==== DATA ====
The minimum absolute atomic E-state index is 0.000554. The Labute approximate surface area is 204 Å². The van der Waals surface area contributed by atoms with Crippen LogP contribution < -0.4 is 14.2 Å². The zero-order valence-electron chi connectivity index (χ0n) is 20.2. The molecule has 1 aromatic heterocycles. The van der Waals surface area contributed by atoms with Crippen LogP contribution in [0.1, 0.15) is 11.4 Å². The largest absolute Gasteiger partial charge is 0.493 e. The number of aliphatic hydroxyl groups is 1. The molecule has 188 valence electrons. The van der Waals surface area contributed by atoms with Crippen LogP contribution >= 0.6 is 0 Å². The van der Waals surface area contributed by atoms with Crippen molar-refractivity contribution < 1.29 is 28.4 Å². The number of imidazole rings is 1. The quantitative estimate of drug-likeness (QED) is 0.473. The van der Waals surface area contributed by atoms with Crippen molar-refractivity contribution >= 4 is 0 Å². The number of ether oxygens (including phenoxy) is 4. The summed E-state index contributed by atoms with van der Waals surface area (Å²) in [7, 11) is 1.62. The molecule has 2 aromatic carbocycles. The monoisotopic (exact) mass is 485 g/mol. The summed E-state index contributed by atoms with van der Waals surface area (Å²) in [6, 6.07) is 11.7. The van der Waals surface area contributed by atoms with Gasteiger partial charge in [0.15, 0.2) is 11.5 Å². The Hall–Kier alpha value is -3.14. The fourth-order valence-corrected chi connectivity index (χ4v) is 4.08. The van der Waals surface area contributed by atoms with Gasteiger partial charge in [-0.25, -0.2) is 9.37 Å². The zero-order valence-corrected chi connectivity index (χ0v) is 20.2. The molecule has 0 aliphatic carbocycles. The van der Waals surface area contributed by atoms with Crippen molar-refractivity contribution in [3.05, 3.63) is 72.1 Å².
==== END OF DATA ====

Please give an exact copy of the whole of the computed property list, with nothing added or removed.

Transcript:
The minimum absolute atomic E-state index is 0.000554. The Labute approximate surface area is 204 Å². The van der Waals surface area contributed by atoms with Crippen LogP contribution < -0.4 is 14.2 Å². The zero-order valence-electron chi connectivity index (χ0n) is 20.2. The molecule has 1 aromatic heterocycles. The van der Waals surface area contributed by atoms with Crippen LogP contribution in [0.1, 0.15) is 11.4 Å². The largest absolute Gasteiger partial charge is 0.493 e. The number of aliphatic hydroxyl groups is 1. The molecule has 188 valence electrons. The van der Waals surface area contributed by atoms with Crippen LogP contribution >= 0.6 is 0 Å². The van der Waals surface area contributed by atoms with Crippen molar-refractivity contribution < 1.29 is 28.4 Å². The number of imidazole rings is 1. The quantitative estimate of drug-likeness (QED) is 0.473. The van der Waals surface area contributed by atoms with Crippen molar-refractivity contribution >= 4 is 0 Å². The number of ether oxygens (including phenoxy) is 4. The summed E-state index contributed by atoms with van der Waals surface area (Å²) in [7, 11) is 1.62. The molecule has 2 aromatic carbocycles. The monoisotopic (exact) mass is 485 g/mol. The summed E-state index contributed by atoms with van der Waals surface area (Å²) in [6, 6.07) is 11.7. The van der Waals surface area contributed by atoms with Gasteiger partial charge in [0.15, 0.2) is 11.5 Å². The Hall–Kier alpha value is -3.14. The fourth-order valence-corrected chi connectivity index (χ4v) is 4.08. The van der Waals surface area contributed by atoms with Gasteiger partial charge in [-0.25, -0.2) is 9.37 Å². The zero-order valence-corrected chi connectivity index (χ0v) is 20.2. The molecule has 0 aliphatic carbocycles. The van der Waals surface area contributed by atoms with Crippen molar-refractivity contribution in [3.05, 3.63) is 72.1 Å².